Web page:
Merck & Co. announced Monday that the European Commission approved Keytruda (pembrolizumab), in combination with Eli Lilly's Alimta (pemetrexed) and platinum chemotherapy, for the first-line treatment of metastatic non-squamous non-small-cell lung cancer (NSCLC) in adults whose tumours have no EGFR or ALK positive mutations. The company noted that Keytruda is the first anti-PD-1 therapy approved in this indication in combination with chemotherapy in Europe.
The clearance was based on data from the Phase II KEYNOTE-189 trial, with results showing significant improvement in overall survival (OS) and progression-free survival for patients randomised to Keytruda in combination with Alimta and platinum chemotherapy compared with Alimta and platinum chemotherapy alone, with a reduction in the risk of death by 51 percent and a 48-percent reduction in the risk of progression or death. Further results demonstrated that the overall response rate was 48 percent for patients given Keytruda in combination with Alimta and platinum chemotherapy compared to 19 percent for those on Alimta and platinum chemotherapy alone.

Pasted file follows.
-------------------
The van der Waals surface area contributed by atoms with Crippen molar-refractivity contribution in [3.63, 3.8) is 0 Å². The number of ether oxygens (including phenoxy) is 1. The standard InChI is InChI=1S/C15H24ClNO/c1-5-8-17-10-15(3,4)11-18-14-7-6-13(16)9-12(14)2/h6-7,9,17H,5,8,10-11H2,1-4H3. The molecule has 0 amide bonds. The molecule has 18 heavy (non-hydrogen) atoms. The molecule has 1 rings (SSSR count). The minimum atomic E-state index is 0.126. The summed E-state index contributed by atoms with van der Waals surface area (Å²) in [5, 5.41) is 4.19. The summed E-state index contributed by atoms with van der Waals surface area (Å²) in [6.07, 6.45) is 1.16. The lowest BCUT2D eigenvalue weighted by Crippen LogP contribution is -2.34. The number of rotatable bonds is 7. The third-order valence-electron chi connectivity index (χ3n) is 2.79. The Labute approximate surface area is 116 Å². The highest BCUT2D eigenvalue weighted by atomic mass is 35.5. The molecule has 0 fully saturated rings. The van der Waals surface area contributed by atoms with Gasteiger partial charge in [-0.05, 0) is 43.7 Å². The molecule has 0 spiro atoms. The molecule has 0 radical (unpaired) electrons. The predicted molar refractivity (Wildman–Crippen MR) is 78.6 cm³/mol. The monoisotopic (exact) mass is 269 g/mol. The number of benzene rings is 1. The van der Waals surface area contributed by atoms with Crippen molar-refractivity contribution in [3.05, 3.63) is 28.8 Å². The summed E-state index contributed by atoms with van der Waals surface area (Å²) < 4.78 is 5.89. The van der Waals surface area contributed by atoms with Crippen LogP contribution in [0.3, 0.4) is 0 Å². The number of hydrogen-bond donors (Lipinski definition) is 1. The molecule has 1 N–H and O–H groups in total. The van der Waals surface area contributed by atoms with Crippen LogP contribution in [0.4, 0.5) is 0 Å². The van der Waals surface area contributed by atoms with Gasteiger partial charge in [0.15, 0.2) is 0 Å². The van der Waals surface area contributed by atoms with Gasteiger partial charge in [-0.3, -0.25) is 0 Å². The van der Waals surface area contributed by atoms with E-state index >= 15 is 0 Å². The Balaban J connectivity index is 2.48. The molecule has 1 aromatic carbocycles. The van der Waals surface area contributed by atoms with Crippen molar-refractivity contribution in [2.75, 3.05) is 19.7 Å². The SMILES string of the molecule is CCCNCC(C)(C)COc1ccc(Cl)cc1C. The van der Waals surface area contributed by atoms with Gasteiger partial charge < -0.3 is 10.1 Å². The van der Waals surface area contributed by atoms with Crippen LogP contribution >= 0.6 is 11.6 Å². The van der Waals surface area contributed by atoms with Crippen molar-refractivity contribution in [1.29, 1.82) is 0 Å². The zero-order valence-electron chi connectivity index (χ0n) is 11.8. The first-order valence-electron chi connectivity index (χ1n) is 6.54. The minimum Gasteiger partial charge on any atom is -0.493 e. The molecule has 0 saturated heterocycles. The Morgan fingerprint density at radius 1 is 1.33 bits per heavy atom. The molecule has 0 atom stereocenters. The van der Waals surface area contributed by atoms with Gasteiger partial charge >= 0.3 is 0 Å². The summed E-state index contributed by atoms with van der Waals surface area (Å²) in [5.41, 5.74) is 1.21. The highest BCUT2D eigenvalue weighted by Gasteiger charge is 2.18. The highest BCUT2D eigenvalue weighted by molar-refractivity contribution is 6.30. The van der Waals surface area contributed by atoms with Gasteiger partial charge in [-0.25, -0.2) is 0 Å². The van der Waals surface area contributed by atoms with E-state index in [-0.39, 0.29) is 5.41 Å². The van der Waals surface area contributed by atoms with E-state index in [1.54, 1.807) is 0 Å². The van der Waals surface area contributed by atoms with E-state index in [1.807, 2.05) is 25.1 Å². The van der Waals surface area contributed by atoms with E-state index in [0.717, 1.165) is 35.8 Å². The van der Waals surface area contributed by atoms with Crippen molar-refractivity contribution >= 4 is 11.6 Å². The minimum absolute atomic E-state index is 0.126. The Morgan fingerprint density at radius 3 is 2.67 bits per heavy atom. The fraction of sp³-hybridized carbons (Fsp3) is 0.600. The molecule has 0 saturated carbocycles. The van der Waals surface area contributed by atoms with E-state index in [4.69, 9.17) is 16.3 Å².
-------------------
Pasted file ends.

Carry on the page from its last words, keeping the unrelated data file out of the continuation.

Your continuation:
While the FDA had granted accelerated approval last year to Keytruda in combination with Alimta and carboplatin, for use in previously untreated patients with metastatic non-squamous NSCLC irrespective of PD-L1 expression, Merck pulled a similar filing in Europe. The previous application in the EU was supported by data from Cohort G of the Phase II KEYNOTE-021 trial, with results showing an objective response rate of 56.7 percent after a median of 18.7 months of follow-up for patients given Keytruda plus Alimta and carboplatin, compared with 31.7 percent for Alimta and carboplatin alone.
At the time Merck withdrew its European submission last year, the company said it had amended the KEYNOTE-189 trial to include OS as a co-primary endpoint, with a new study completion date of February 2019. However, Merck also indicated that there would be opportunities to conduct interim analyses of the study.
Meanwhile, the FDA recently converted its accelerated approval of Keytruda plus chemotherapy for use in patients with previously untreated non-squamous NSCLC to a full approval using its Real Time Oncology Review.
For related analysis, see ViewPoints: Merck versus Merck in lung cancer?
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